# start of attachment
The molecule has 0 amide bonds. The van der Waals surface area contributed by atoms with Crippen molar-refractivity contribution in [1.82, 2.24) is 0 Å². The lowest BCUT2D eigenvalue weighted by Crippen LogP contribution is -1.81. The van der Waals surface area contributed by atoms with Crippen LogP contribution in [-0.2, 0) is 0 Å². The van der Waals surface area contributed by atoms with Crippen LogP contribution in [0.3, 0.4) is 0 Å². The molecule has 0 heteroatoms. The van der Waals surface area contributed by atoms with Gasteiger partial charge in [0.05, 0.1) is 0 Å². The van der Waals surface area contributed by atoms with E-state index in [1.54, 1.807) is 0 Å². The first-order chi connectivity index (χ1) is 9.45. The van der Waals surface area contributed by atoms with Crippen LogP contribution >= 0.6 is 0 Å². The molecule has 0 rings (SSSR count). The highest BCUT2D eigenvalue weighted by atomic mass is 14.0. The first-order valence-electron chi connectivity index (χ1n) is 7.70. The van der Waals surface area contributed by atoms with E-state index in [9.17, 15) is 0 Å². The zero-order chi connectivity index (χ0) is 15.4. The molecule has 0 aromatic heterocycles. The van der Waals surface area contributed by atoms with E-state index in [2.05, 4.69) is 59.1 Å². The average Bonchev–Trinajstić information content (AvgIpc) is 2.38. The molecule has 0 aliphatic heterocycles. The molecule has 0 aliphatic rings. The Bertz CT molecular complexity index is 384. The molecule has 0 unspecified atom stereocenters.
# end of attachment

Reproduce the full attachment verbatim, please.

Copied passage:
The molecule has 0 amide bonds. The van der Waals surface area contributed by atoms with Crippen molar-refractivity contribution in [1.82, 2.24) is 0 Å². The lowest BCUT2D eigenvalue weighted by Crippen LogP contribution is -1.81. The van der Waals surface area contributed by atoms with Crippen LogP contribution in [-0.2, 0) is 0 Å². The van der Waals surface area contributed by atoms with Crippen LogP contribution in [0.3, 0.4) is 0 Å². The molecule has 0 heteroatoms. The van der Waals surface area contributed by atoms with Gasteiger partial charge in [0.05, 0.1) is 0 Å². The van der Waals surface area contributed by atoms with E-state index in [1.54, 1.807) is 0 Å². The first-order chi connectivity index (χ1) is 9.45. The van der Waals surface area contributed by atoms with Crippen LogP contribution >= 0.6 is 0 Å². The molecule has 0 rings (SSSR count). The highest BCUT2D eigenvalue weighted by atomic mass is 14.0. The first-order valence-electron chi connectivity index (χ1n) is 7.70. The van der Waals surface area contributed by atoms with E-state index in [9.17, 15) is 0 Å². The zero-order chi connectivity index (χ0) is 15.4. The molecule has 0 aromatic heterocycles. The van der Waals surface area contributed by atoms with E-state index in [2.05, 4.69) is 59.1 Å². The average Bonchev–Trinajstić information content (AvgIpc) is 2.38. The molecule has 0 aliphatic heterocycles. The molecule has 0 aliphatic rings. The Bertz CT molecular complexity index is 384. The molecule has 0 unspecified atom stereocenters.